Waco Tribune-Herald from Waco, Texas on October 5, 1947 · Page 14
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Waco Tribune-Herald from Waco, Texas · Page 14

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Sunday, October 5, 1947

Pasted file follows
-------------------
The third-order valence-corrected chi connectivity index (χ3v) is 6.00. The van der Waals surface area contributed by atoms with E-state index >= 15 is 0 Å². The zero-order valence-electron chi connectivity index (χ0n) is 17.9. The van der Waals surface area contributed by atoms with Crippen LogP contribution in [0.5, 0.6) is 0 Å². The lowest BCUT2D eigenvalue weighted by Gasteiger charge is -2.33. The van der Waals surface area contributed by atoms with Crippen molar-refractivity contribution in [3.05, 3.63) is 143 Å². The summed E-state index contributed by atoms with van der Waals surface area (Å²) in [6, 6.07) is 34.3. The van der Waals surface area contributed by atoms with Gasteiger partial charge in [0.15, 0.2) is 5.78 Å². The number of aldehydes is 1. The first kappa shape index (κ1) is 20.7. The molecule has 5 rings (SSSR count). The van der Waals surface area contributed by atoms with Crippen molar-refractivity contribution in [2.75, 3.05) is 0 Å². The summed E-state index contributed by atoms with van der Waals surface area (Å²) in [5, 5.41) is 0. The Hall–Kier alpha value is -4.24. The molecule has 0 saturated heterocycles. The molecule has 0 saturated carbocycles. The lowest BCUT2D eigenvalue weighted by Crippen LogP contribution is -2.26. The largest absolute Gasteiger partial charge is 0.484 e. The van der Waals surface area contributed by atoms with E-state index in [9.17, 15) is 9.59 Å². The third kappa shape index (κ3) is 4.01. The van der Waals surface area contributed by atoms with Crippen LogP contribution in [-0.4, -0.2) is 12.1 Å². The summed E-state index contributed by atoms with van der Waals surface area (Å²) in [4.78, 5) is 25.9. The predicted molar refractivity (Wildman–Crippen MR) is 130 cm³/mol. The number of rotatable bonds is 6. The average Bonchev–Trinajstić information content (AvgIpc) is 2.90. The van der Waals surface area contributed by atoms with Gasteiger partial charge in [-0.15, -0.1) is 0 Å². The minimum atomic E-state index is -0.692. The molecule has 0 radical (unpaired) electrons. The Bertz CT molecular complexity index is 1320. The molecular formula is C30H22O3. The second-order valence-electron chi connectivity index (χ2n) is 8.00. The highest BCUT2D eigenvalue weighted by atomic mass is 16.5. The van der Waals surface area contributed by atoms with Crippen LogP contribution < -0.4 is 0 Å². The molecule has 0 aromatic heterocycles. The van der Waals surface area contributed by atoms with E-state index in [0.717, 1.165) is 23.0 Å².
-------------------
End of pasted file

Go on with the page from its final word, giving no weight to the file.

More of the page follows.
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FAG* TWO_______________________________WACO (TEXAS) SUNDAY TRIFUNE-HERAT/D, OCTOBER B. 1947: ----------------------- _........... ------------------------------.............. —" , ■ ........ - ■ -------- ■ r—. 11'———' .. -=31« 44-Yard Pass Play Gives Hogs 6-to-0 Triumph Over Toads Jinx’s Hot Shots piavs tne university of Arkansas in a conference game at. Muny Stadium Saturday afternoon, starting at 2:30. ♦ ♦ ♦ It nlll be Baylor’« first contest In two wrrkt. Baylor won only on«* game all of last **-ai»oii. yet Urn jnar ha* pla>e<l two ono ha* won two. It I* drftnitrly an Improved team, although it will have to he the underdog in the game Saturday, became Arkansas is the co- ehampion of the conference, and has a veteran team thiH year. It is due to he a better Arkansas team than last yitr. ❖ ♦ ♦ The game therefore Is an early- season natural. Baylor is coached by Bob Woodruff, a Tennessee product, but he is not using Tennessee’s style of play. John Barn- hiU is the coach of the Arkansas team. He is a Tennessee product, and uses Tennessee’s style of play. ❖ Since It 1» very difficult to jam as many a* 20.000 into Muny Stadium here, you would normally think the Arkansas-Baylor game is a sellout. Considering all of the angles, and considering how attractive the game is, you would think that the game became a sellout immediately after Baylor went to Florida, and before 32,000 fans upset a Miami University t«*am which last year lost only two games. ♦ 4 « Such, however, Is not the case. There has never been a sellout for an Arkansas-Bavlor game in this city, and it is not a sellout this year. In years gone by, Baylor has tried playing this game on a neutral gridiron to attract the fans, playing the contest one year in Texarkana, but it did not work. Arkansas is just one of two conference teams that do not draw here. The other is Rice. Perhaps It can be explained by the fact that Rice and Arkansas have few' alumni in this section. However, the Rice problem was solved after the contest of 1934 by playing all of the Rice-Bavlor games* in Houston. Down there they sell enough sea- son tickets annually to assure Baylor a fine guarantee. ♦ ♦ ♦ Many of the Waco and Baylor fans would like to see Baylor and Rice play on a home-and-home basis. We also would like for Baylor to play the K**me here every other year. Coach Boh Woodruff asi» wants Baylor to have the home advantage when it is Baylor’s time to have that advantage. ❖ ❖ However, we would not want the game here at a big financial loss to Baylor, and until the fans of this section see fit to fill the stands for other conference games played here, they can ill afford to ask Baylor to make the change. If the stands are not filled when Baylor plays Arkansas, as attractive as that game is, then it has to be admitted that the fans will be in no position to ask for a change in the arrangement writh Rice. 4* ♦ ♦ There are choico seats left at this time for the Arkansas-Baylor game, and only a few more than 1,000 have been sold, other than season tickets. The game is the most important in the Southwest for the week. ♦ ❖ <• There has been much talk of the need of a new stadium for Baylor, and there will be times when a larger stadium is needed, but so far Baylor has not had to turn away fans at grid games, although last year there was a sellout for the game between the Aggies and the Bears. That was the homecoming game^ I nder the present circumstances, however, there is no doubt but that a new stadium would be a poor investment. A new stadium of the kind of quality desired would cost around $1,000,000. Talk of a stadium of that type is ill advised at this time when fans are not Interested enough to fill the present stadium, save on two occasions every other year, and that. of course, is when Texas and Texas A. and M. play here. Arkansas Given Scarc by Aerial Assault of TCU FOOTBALL by PAUL TYSON Toss Dropped in End Zone to Stop Threat FAYETTEVILLE, Ark., Oct. 4 AP—A 44-yard pass play gave the University of Arkansas Razorbacks a first-quarter lead and from there on they relied on a stubborn goal-line defense to subdue Texas Christian University, 6 to 0, here Saturday In the opening game of the Southwest Conference football race. At the beginning It looked as though the Razorbacks, defending co-champions, w’ould run the Horned Frogs out of the stadium. Later TCU Kept about 16,000 onlookers on the edges of their seats with a fourth-period aerial bombardment. Hogs Go 78 Yards Arkansas went 79 yards on five plays for the afternoon’s only touchdown, with Clyde (Smackover) Scott and Aubrey Fowler, fleet backs, leading the way. The march began after TCU’s Carl Knox punted out of bounds on the Razorback 21-ya. i line. A tie football game played In a baseball park in Waco one chilly Fall afternoon in 1915 brought together a group of boys who later were to etch deeply their names and deeds on the scroll of football lame. The teams were Waco and North Fort Worth High Schools. The score was 7 to rrK“ rhe game was Fayetteville, Ark., Oct. 4— UP — Statistici» of the Arkaa»as-TCU football game: Bi" eek for ^ aco Pisskin Fans It is going to be a big week end In Waco for the grid fans. Paris High will play Waco High Friday evening. It will be Waco’s last non-district game of the season. One week from Friday night, the Tigers will play the Waxahachie High team nere in the first district game of the season for the Tigers ♦ ♦ ♦ Temple will open Its district season this week, polng to Hillsboro for a game Friday night with the Hillsboro High team. ♦ ♦ ♦ Ennis will play at non-district |rame with Sulphur Springs at Ennis. and Corsicana will play a non- distnct game with Palestine at Palestine. It will be another setup for Corsicana which evidently has a strong team, but which so far ha* met nothing_ but the weakest of rivals. It has played Crozier Tech of Dallas, Greenville and Fort Worth Tech. Class A teams have defeated Palestine. ♦ ♦ ♦ Waxahachi* will play a district ne this week, playtnf Cleburne Waxahachie. ♦ ♦ ♦ The Texas Aggies Jump from the frying pan into the fire. They will pl’av LSU at Baton Rouge this week, and PJce will return home from California to play the strong Tulane team. The SMU team is going to have its hands full with Oklahoma A, and M. at Stillwater. TCI.* will go to Florida to meet the University of Miami, a team ■upset by Baylor. 18 to 7, a bit more than a week ago. ♦ ♦ ♦ The f nlrerslty of Oklahoma team will play Its annual game at Dallas with the University of Texas this week, and the game Is a sellout. All of the 47,000 Cotton Bowl seats have been »old for this one for some time. ♦ ♦ ♦ Six wrestlers are going to fea- Wrigl >ort. Ile has been serving as scout Fi rut dow ns ................. Net > arti« ruhhinc . Net yards pathing Forward* attempted Forwards completed Forwards intercepted Number punts ........ xl'unt average............ Arkansas TCU Fumbles lost .............. Number penalties .... Yards penalized .......... x-From line of scrimmage. 9 10 132 Sä 104 »3 7 21 s 4 4 0 9 10 4K.1 37 fi 40 4 0 74 70 20 ture the card at Play- f right’s house Tuesday night. Ellis Bashara and Marvin Jones will meet Juan Hernandez and Charro Azteca, two Mexican stars, In a tag team bout. Pwov Graham will meet Gorgeous George in the feature bout. The latter wears a $10,000 bathrobe. ♦ ♦ ♦ Hub Northen, who played In the Texas League in the old Waco Navigator day*, being a star outfielder for Houston, died during the past week. He was in his 60s at the time of his death in Shreve- I 1938. ♦ ♦ ♦ The Prison Rodeo will get under way at Huntsville this afternoon, and will be continued each Sunday afternoon during October. ♦ ♦ ❖ The Booker T. Washington colored team of Dallas won a game last week, although it was behind, « to 0 when it ended. It was playing Oklahoma City High, and the Oklahoma C^ity team was leading, 8 to 0. When the Oklahoma City team was penalized for roughing, it walked off the field, forfeiting to the Dallas team. That happened in the third period. ♦ ♦ ♦ Ths North and the South will meet in a baseball game at Katy Park Thursday night. This is an annual colored game. Stars of the National Negro League will play the stars of tne various colored teams of the South, such eu? the New Orleans Creoles, the Birmingham Black Barons and the Memphis Red Sox. Harry W’illiams, manager of the New' Orleans team, is manager of tht- South team. Biz Mackey, manager of the Newark Eagles, 1946 champions, Is managing the North team. ♦ ♦ ♦ The Brown w ood team was a hit disappointing last week in being played to a scoreless tie by weak Fort Worth Poly. The BrowTiwood team now' looms as the No. 3 team of the No. 9 District, and it appears that Mineral Wells and tne Breckenridge team will battle for the title with the Breckenridge team favored to win. ♦ ♦ ♦ Assault Is lame again, and will not race again this vear, but there is hope that he will race again next year. That was interesting news, because sometime ago it was announced that he would be retired at the end of this year. ♦ ♦ ♦ The merchandise shoot, being put on by the Waco Skeet Club at the club’s range at Blackland, is going to be concluded this afternoon. Firing will start at 8 this morning in all classes. Shooter* are here from Dallas, Brovvnwood. Austin, Hillsboro and Jacksonville. Grant Dseng and D. L. Braun are competing. They happen to be two of the best in the world. Over 5800 in merchandise is being given as prises. Scott drove through tackle for 11. Two more running plays lost five, but Fowler faked a punt and raced 27 yards to the TCU 46. TCU was penalized five yards. Scott whipped a pass to Melvin McGaha near the sideline, on the Frog 30, and the deer-footed end outran the TCU secondary to the goal. Fowler's placement for point was low. Pass Dropped Behind Goal Each team threatened four times in the last three quarters. Fumbles halted Arkansas short of pay dirt, once on the TCU tw-o, ana interception put out the Frogs’ fire. TCU’* best opportunity fizzled w’hen Co-Captain Tom Bishop dropped Joslin’s 14-yard pass in the end zone in the fourth period. He was all by himself and had the ball in his arms, but apparently was too anxious and let it slip away. Lineups and Summary POS .........LE........... .........LT.......... .........L G........... ........ C........ ........RG.......... .........RT........... played in Katy Park. The Waco star was Ben Lee Boynton. He sparked the Waco team that year to an undefeatea though twice - tied season during which It scored an average of 60 points a game. Boynton was plenty good, but he was even better in college than in high school. Boynton went to Williams College, where he quickly developed into a polished player of such outstanding ability that in 1919 and 1920 he made virtually every All- American • team, and was later chosen on an all-time All-American team along with Jim Thorpe, George Gipp and other grid immortals. He is still remembered as William College’s greatest football player of all time. At that time Williams was a footbal power to be reckoned with in the East, where the best teams were developed. Boynton led W’illiams in an amazing 25-0 defeat of Columbia, and against Hamilton College he made the second longest touchdown run in the books—110 yards. Boynton now. of course, is an outstanding football official and authority on the game. On the North Fort Worth team that, afternoon was one Madison Bell and playing against him on the Waco team was one Leo R. Meyer. Nobody has to be told twice that today Matty Bell of SMU and Dutch Meyer of TCU are among the leading football coaches in the business, and the annual renewal of the rivalry between their teams is one of the most famous traditional games. Two other players for North Fori W’orth that day were outstanding. They were Red Weaver, later an All - American at famous little Centre College, and Bo McMillin, who also starred at Centre, making All-American at quarterback. McMillin now' is head coach at the University of Indiana, where he has won the Big Ten crown more than once. In no other Texas high school game that I can remember have so manv men of proven football genius participated. Star Stays Home To Be Ineligible George Graham, All-State fullback for San Angelo in 1943 and 1944. has found the competition a bit too keen at the University of Texas, and Blondv Cross tells us that he withdrew from Texas last week to enter San Angelo Junior College w here a number of his former teammate* are playing. Graham is a fine back, nut made a mistake in entering Texas, w'here there are too many better than Graham. However, sad to state from San Angelo Junior College’s point of view\ Graham will not be eligible to play with that team. Blondy Cross telVs us that Graham played one minute this seaso-n w*ith Texas a Sophomore against Texas Tech. Under Junior College Conference rules that made Graham Ineligible to compete in Junior College Conference circles Graham therefore is enrolled at San Angelo Junior College strictly for educational purposes, no football—this vear or any year. ♦ ♦ ♦ TTie Fniversity of Oklahoma and the University of Texas met in football for the first time in 1900. T^tey have met most of the years since then. It was a long time before Oklahoma won a game from Texaa, but all of a sudden it started giving the Ivonghoms all sorts of trouble. Texas won in 1900. 28 to 2. and then won 12 to 6, II to 0, 22 to 6. II to 5, and In 1904 got only a 6-to-8 tie. ♦ ♦ ♦ Oklahoma won Its first game from Texas in 1905. the score being 2 to 0, but Texas won an even closer one in 1906, 10 to 9. In 1907 the Longhorns won, 29 to 10. but the Sooners turned on Texas in 1908 to win by the overwhelming margin of 50 to 0 ♦ ♦ ♦ Texas came right back In 1909, and popped it to Oklahoma, 80 to 0, but in 1910, Oklahoma w’on, 8 to 0, and made it 6 to 8 In 1911. Oklahoma made it three in a row In 1912, 21 to 6. Then Texas won 18. Tesa* w on In 1916. 21-7, and the Sooners got revenge in 1917, 11-0. ♦ ♦ ♦ They did not play in 1918, but in 1919, Oklahoma won, 12-7. Oklahoma lost to Texas in 1922, 32 to 7. The teams did not play in 1920 and 1921. The strong 1923 Texas team won from Oklahoma, 26 to 14, and then they auit playing until 1929, but have piavea each vear since, and since 1929 Texas has had a wide margin. It won in 1929, 21-0, then won 17-7, 3-0, and 17-10, before Oklahoma won in 1933, 9-0. Texas then came back to win for three more years in a row by scores of 19-Ô, 12-7 and 6-0. The two teams tied in 1937, 7-7, and in 1938 Oklahoma won. 13 to 0. Oklahoma also won in 1939, 24 to 12, but in 1940 Texas won. 19 to 16. Texas’ 1941 was in high gear when it played Oklahoma, and It won 40 to 7. The next year, the Longhorns won, 7 to 0,‘ and in 1943, it was 13 to 7, and in 1944 it was 20 to 0. Texas barely w’on in 1945, 12 to 7, and last year the Sooners surprised in holding Texas to a score of 20 to 13. Texas has now' won seven games in a row from Oklahoma and is due to make it eight in a row at the Cotton Bowi Saturday. ♦ ♦ ♦ The St. tenuis ('ardiñal* are going to have a tryout camp at C oleman, Oct. 16, 17 and 18. Runt Marr and Fred Hawn, f ard scouts, will be in charge of the camp. ♦ ♦ ♦ TCU Moorman Nallel .. Bloxorn . Malnne . Hicks ... Marablc Arkansas .. McGaha ... Lively .. Roberts ... Thomas . Franklin .... Minor Gaddy ....................RE................... Canada Sherrod ................QB................... Fowler Pitcock ................LH..................... Scott Rogers ..................RH....................... Duke Hunt ......................FH............... Campbell Scora by parioda— TCU ........................................0 0 0 0—0 Arkanaas .............................. 6 0 0 0—6 ARKANSAS SCORING—Touchdown. McGaha. group. He has sliced about six strokes off his score. The regular Saturday foursome of I. J. Austin. N. T. W’allace, Otto Braun and Bob Boyd have improved a few strokes for the year. Austin shot 44-40 -84; Wallace, off for the day, had 50-36—86; Braun 42-40—82 and Boyd 41-36—77. Austin says that, he has not Improved his game very much, however. W’ith A. D. George. Barney Burch, Paul Lacy and Powell Gibson coming toward No. 18 green. It Is a good tim« to stop this survey. If their scores were tabulated it would run the average too high. Or would it? 46 Players See Action as Army Smears Colorado W’EST POINT, AP—Coach Earl N. Y., Blaik Cheek Shows Golf Scores Improved During Long Days By CHARLFS BARRETT Trlbune-llerald Staff This is the time of year that golfers begin to slow up on the number of times they visit the courses. Why, no one knows, except the days are shorter and will not allow a full 18 holes after working hours. So, Saturday afternoon a checkup was made to see how much improvement. if any, was made this year in the game of players as they finished up a round at Lake Waco Course. The players contacted shot from 67 to 98 and would make a good average of the players in Waco. It will have to be considered, however, that most players improve their came a few strokes during the Summer months because they play more often. In other words each year they start out shooting higher than they shot in the Fall. Downs Posts 67 T. L. Downs came in Saturday with 35-32—67. He said his average game is about the same because he plays golf every chance he gets. Orville Creasey shot 38-32— 70 and has improved about 3 strokes this year. Creasey plays about twice a w’eek. Leonard Bateman nad 36-33—69. He said a little over or under nar has been his game all year. Jake Wilson could not putt but shot 39-34—73. He plays once a week and said he is getting worse instead of better. Burl McClendon has improved from around 95 to 42-39—81. Jack Womack shot 46-44—90, Jim Davis, a little off his usual game, had 47-38—85 and Bill McDavid 43-45— 88, all play about once a week and see no improvement this year. Dr. E. B. Fine Better Dr. E. B. Fine is probably one of the most improved golfers in Waco. He started out this year around 85 and Saturday shot 39-32 —71. He seems to have a natural swing and really enjoys the game. Dr. C. H. Reese has lowered his score a few' strokes this year, as has Sam Jones. Reese shot 42-36— 78 and Jones 41-38—79. John Sanders started out in the Spring | ^ ~ around 85 and Saturday shot 43- j y uartcrhucks to oCe 36—79. Sanders is out about once Grant IlsengHas Perfect Score To Lead Skeet Event Grant Ilseng, dead-eyed Waco shotgun expert, splattered every one of his 100 targets to capture Class A honors in the opening of the Merchandise Skeet at Blackland Range Satur- Price Has Aquatic Card Jack Price, star of the Baylor University football team. has been awarded his “certified aquatle instructor’* from the National Aquatic Committee of the YMCA. Price served as aquatic director of the W'aco YMCA this summer. He plans to study for an aquatic directorship, highest award in the YMCA swimming program. ! event Shoot I day. Ty 'broke Catron, Dallas marksman. 94 out of a 100 to win in Class B while Dr. Neill Simpson of Waco beat Rucl Weddington in nsrt< I a shoot-off to take the Class B j prize. Both had 90 out of 100 in the regular session but W’ed- dingtort missed once in the next j 25 as Simpson was knocking them I all down. Father and son tied for first» place in the Class D contest with j 85 out of 100 but the father. Vlr- Army football team staged an ex-jsii Walker, won the shoot off perimental game Saturday at the from son, Braz. j expense of » big but lumbering veSVS"o( 100 'to*'emerge I niversity of Colorado squad to- high professional. day, entertaining a crowd of 21,0001 AH contests were with 20-gauge ; by rolling up a 47-to-0 score. guns. The 12-gauge matches are Blaik used 46 players, including scheduled Sunday starting at 8* 18 backs. Most of them gained o’clock with Dr* Lee Braun of ground through and over the bulky Dallas, national champion, among Colorado line, which was able to the contestants. stop the Cadets only once. _____________________ The “varsity” backfield probably 4 . n . .... turned in the day’s best perform- San Ail&elO KobcatS \N in ances. but even when Blaik call- f)ver MpviVo Pitv Kntiiul ed uoon 145-pound Tom Lobe late iWcXICO v>liy oqUu<J in the final quarter he ripped off MEXICO CITY, Oct. 4—AP—A a couple of good gains. brilliant last minute goal line stand Elwyn (Rip) Rowan, who is trv- . . . .. 0 inc to fill Doc Blanchard s pla.e it, brouPht ,he San AnK0,° Bobcat, fullback, was the only Cadet to a 13-to-6 decision over the Mexico score twice. He did it in the first City YMCA here Sautrdav. quarter, when the Buffaloes still The Bobcats, who struck for two were putting up strong resistance, quick touchdowns through the air on a long pass from Bill Gustafson. | in the first quarter for a 13-to-0l Oct. and 4-| his Endurance Motorcycle Races Set Next Month Tha Dallas Motorcycle Club will stage the Texas State Motorcycle Championship Endurance contest at Dallas, starting at 6 a. m. on Nov. 2. It will be a 240-mile cow- trail, river-bottom, hill and highway course. Speed and wild riding will not determine the winners because the referees will set a speed limit between each check point which must be exceeded. Intelligent handling of their mounts will be a prime factor. Entry blanks may be obtained by writing the Dallas Motorcycle Club, 2723 Main St., Dallas. Bowling MAJOR BOWLING LEAGUE Here are statistics on the Men’s Major Bowling Leagua-for the season: Team Standing TEAM— * W Corner Tavern ......................... 9 Angelo’s Barbecue.................... 9 Raleigh Hotel............................7 Wilhelm Electric .....................6 Southern Select Beer.............6 Goldstein-Migel ......................... 5 Texas Textile Mills................ 4 Howard’s Laundry .................2 Negro All-Star Teams Tangle Mere Thursday The Blue and Gray are slated to meet at Katy Park Thursday night. Oct. 9. It is a game in the ninth annual North-South colored series. On the North team are stars of the National Negro League. On the team of the South are stars of the Southern Negro League, and the Negro American League. For the North Murray Watkins wil be on third base. Frank Austin will be at short. Malhon Duckett of the New York Black Yankees will be on first and Wesly Dennis will be on first. The Homestead Grays, the Eagles and other teams of the National Negro League will furnish talent. The South team will have Fred McDaniels. Memnhis Red Sox third baseman; Dan Wilson, second baseman of the Birmingham Black Barons, Buddy Armour of the Chicago American Giants and others. *. V »- o*. For the Man at Work ... or Play I TH1 COMPANION PIPE He repeated in the fourth on a 12-yard end run. Other touchdowns w-ere made by Amos Gillette, Bert Aton. Bobby Stuart, Winfield Scott and Earl Knckhahn. Jack Mackmull coverted five times in seven attempts. For the most part. Army used only two sets of linemen and after the first quarter they were able to handle the big. but green. Colorado forwards without much trouble. Tigers, Lumberjacks Tie SAN ANTONIO, Oct. 4—AP— The Trinity University Tigers thrice fumbled away potential touchdowns against Stephen F. Austin and dillydallied to a 0-0 deadlock with the Nacogdoches Lumberjacks here Saturday. San Antonio’s Tigers threatened each quarter to cross the Lumberjack goal-line, but penalties and a bad case of fumbleities dashed hopes of a Tiger victory each time. i a week and the other three about twice weekly. Jake Hectot and Coit Gresham show six strokes lower for the year. Rector shot 42-35—77 and Gresham 40-36- 76. They play twice a week. F. Burnette scored 46-41—87; Charlie Craddock 48-40 88. and Tom Herrington 44-39—83. Satur- was the third time they had been on the course this year. Before then they had not played since 1941. Mugg Cuts Off 10 Strokes G. B. Mugg has cut 10 strokes off his score this season with 4238—80 Saturday. G. T. Gallaher shot 43-41—84 against about 100 earlier in the year. E. Z. Rice had trouble with the back side with 44-45—89. This threesome plays once a week. Frank Hallonquist turned In 4340—83 against 92 in the Spring. E. J. Megarity has improved around 6 strokes with 47-42—89. Bob Affleck and L. H. Maloy play about the same, they said. Affleck shot 55-43—98 and Maloy 47-38— 85. N. B. Greenwood is a 39-34—73 shooter now against 85 earlier in the season. Butch Harber said that he is going back instead of forward. His game has been around 75 but 41-41—85 was the best he‘ could do Saturday. Hap Croslin and M. C. Graham started playing golf this year after a long lay-off. Croslin shot 45-38—83 ana Graham 43-37—80. They started out with 95. Four Regulars Out A. L. Riley shot 46-40—86. Franklin Smith 45-38—S3 and Paul Deckard 41-38—79. Deckard is the most improved player in this Dixie Draws 44,794 DALLAS,, Oct. 4 — AP — The | Dixie Series between Houston of | the Texas League and Mobile of | the Southern Association drew 44.- j | ”94 paid admissions for a net gate j = if $80.730.97 in the six games. 11 Secretary Milton Price of the i I Texas League announced Saturday.*1 MEN! HERE'S REAL SAVINGS SPECIAL Season’s Records High individual series: A. Heiler, 617; one game, Fred Gore, 236. High team series, Angelo’s Barbecue, 2701; one game, Goldstein- Migel, 950. Individual Averages—Leading 20 George George, champion of the league last year, is again in the lead with an average of 182 for 12 games, and A. L. Heiler is next with 180. Fred Gore is third with 179, and Fred Latta. once a city champion, is fourth with 178. Tied for fifth are (¡us Koppa and J. D< Marshall, if being a nit too high for both of them. Bill May and Billy Grubhs are tied at 174, and the other two among the first 10 are Morris'Chazanow, 173, and Ernest Winkler, 172. Garland Morgan also has 172, while others In the first 20 are: A. M. Rich and Ernest Evans. 171; Abe Rosenberg, 170; Charles Barnabe, Eddie Humphreys, Roy Baxter and Nick Flood, 169 each; Paul Deteau, 168; E. W, Robison, Lloyd Ashcraft and Ralph Baird are tied for the No. 20 spot with 167 each. J. L. Boyd, No. 2 bowler of the city last year, has an average of only 165, but he won’t stay there. Billy Meyer, former manager at Kansas City where he won the American Association pennant, has been named manager of the Pittsburgh Pirates, and that gives quick denial to the rumors that Leo Durocher would become the manager of the Pirate team. I^o was paid far more than he was worth to manage the Brooklyn team, and since it has bean definitely proven that Brooklyn can do as well, yes even better, with . - —-1 a low er-salaried manager, Duro- for two >^ars in a row, 14-6, and cher is apt to find it very difficult T'*** team to get back into the majors at his was ooi by Oklahoma, 14 to former salary. WRESTLING 14th and CJar A tmiu * Tt ERIIAT, OCT. ITH GORGEOUS GEORGE ■ The Tout of the Coast V». ROY GRAHAM TAO TEAM MATCH ELLIS BASHARA and MARVIN JONES Yu. SONNY MYERS and CHARRO AZTECA MEN’S FINE TAILORED TROUSERS REG. $12.95 VALUES WHILE THEY LAST *8«s PULL CUT, PLEATED MODELS ! » Individually Tailored to Mour Measure. 100% ¡¡Wool. SUITS i: HUNDREDS OF SMART NEW SAMPLES TO SELECT FROM • WORSTEDS • HERRINGBONES • HARD-FINISH FABRICS >50 EXPERT TAILORING! CHOOSE YOURS NOW S59 Perfcct Army Plays The Downtown Quarterback Club will meet at the Kaleigh Hotel at 7:30 p. m. to see films <>f perfectly executed plays by the Dav ;-Blanchard combine of the 19*16 Army team. Baylor and Waco High coaches will be present. halftime margin, found the altitude a rugged opponent and tired badly in the final quarter. Mexico City’s aggregation capitalized on a 44-yard aerial gain and several penalties against the Bobcats to score in the fourth quarter. With less than two minutes to play they w’c*re back again with a first on the Bobcat two-yard line, but the visitors stopped two passes and two plunges to shove the enem> j back to the five as the game ended. 3 ¥ i! Massachusetts Investors Trust | I Massachusetts Investors 2nd Fund Your onrwer for a short quick smoke. During intermission! Between classes! Enroute from here to thereI A new pipe that won't "get in your way I 0 CARVID PROM AGED IMPORTED SRIAR Boston Fund Distributed by ELLIOTT & EUBANK Amicable Life Rldg. A«k lo * et «tir compiti« h<*# •f Pamou* Cutiombilt pipes . . . IS to III OTTIS STAHL PHARMACY 25th at Washington« Ph. 608 PERFECT TAILORS 412 Austin AL. HOLOP/ Mgr. Phone 5753 rALL STYLE ROUNDUP at HILL & SHIPE They're here...the handsome Robfeet men will favor this Fall. Every •tyle, every color, every size. Shoes with he-man lines that wear as only quality can. Stop in today and step out in Roblee! $0^5 8 AIR-CONDITIONED SHOES 600 AUSTIN AVI. WACO